Which European cities score high in quality of Life?
American human resource consulting firm Mercer has just released its 2014 world ranking on the best cities to live in, and European cities grabbed three spots out of the top five.
Mercer’s 2014 ‘Quality of Living’ survey ranked 223 cities around the world in terms of quality of living for expats. The survey used 39 factors grouped into 10 categories in their index, these are:
- Political and social environment (political stability, crime, law enforcement, etc)
- Economic environment (currency exchange regulations, banking services)
- Socio-cultural environment (media availability and censorship, limitations on personal freedom)
- Medical and health considerations (medical supplies and services, infectious diseases, sewage, waste disposal, air pollution, etc)
- Schools and education (standards and availability of international schools)
- Public services and transportation (electricity, water, public transportation, traffic congestion, etc)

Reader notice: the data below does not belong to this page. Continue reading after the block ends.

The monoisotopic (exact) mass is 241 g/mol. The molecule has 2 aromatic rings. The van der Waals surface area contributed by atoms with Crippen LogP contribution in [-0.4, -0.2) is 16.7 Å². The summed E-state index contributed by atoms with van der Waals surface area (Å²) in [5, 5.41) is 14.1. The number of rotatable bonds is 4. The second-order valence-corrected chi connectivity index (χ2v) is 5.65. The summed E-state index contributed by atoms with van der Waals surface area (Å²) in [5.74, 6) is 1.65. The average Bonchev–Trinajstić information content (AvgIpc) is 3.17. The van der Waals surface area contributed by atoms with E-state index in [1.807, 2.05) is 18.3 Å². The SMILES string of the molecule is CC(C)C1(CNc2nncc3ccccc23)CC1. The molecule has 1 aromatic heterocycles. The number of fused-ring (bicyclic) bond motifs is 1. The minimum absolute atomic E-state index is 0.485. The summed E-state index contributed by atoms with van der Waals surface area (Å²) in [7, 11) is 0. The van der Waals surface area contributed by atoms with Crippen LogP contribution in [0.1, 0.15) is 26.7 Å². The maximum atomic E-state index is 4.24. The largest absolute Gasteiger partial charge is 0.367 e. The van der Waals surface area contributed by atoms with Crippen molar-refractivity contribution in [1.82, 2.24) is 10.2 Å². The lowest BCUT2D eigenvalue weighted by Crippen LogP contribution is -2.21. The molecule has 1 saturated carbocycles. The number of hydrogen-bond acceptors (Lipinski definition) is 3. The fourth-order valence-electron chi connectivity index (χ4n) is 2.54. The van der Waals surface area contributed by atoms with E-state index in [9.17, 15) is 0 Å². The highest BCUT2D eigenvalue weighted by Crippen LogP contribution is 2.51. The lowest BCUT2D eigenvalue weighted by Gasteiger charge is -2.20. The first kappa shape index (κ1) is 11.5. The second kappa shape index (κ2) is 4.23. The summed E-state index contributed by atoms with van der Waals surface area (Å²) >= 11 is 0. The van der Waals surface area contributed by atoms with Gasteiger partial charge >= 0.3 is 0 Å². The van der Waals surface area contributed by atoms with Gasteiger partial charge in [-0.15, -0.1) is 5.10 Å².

- Recreation (restaurants, theatres, cinemas, sports and leisure, etc)
- Consumer goods (availability of food, cars, etc)
- Housing (rental housing, household appliances, furniture, maintenance services)
- Natural environment (climate, record of natural disasters)
For the fifth year in a row, Vienna, Austria topped the Mercer survey. Other European cities that have made the top 10 are Zurich, Switzerland (2nd), Munich, Germany (4th), Dusseldorf, Germany (6th) and Frankfurt, Germany (7th).
Mercer said European cities appeared on top of the list because of high standards in healthcare, infrastructure and recreational facilities. Safety promised by prevailing political stability and relatively lower crime rates also make the cities ideal for expats.
Other major European cities scored way behind cities from Canada, Australia and New Zealand: Berlin was ranked 16th, Paris 27th, London 38th, Madrid 50th and Rome 51st.
In Asia, the top five countries are Singapore (with a global ranking of 25th) and the Japanese cities Tokyo (43rd), Kobe (47th), Yokohama (49th) and Osaka (57th).
Meanwhile, Mercer revealed that the world’s bottom five countries are: Brazzaville, Congo, Sana’a, Yemen Arab Republic, N’Djamena, Chad, Bangui, Central African Republic and Baghdad, Iraq.
A similar survey was conducted last year by the European Commission. In their study, researchers surveyed 41,000 Europeans who rated their cities in terms of satisfaction with quality of life.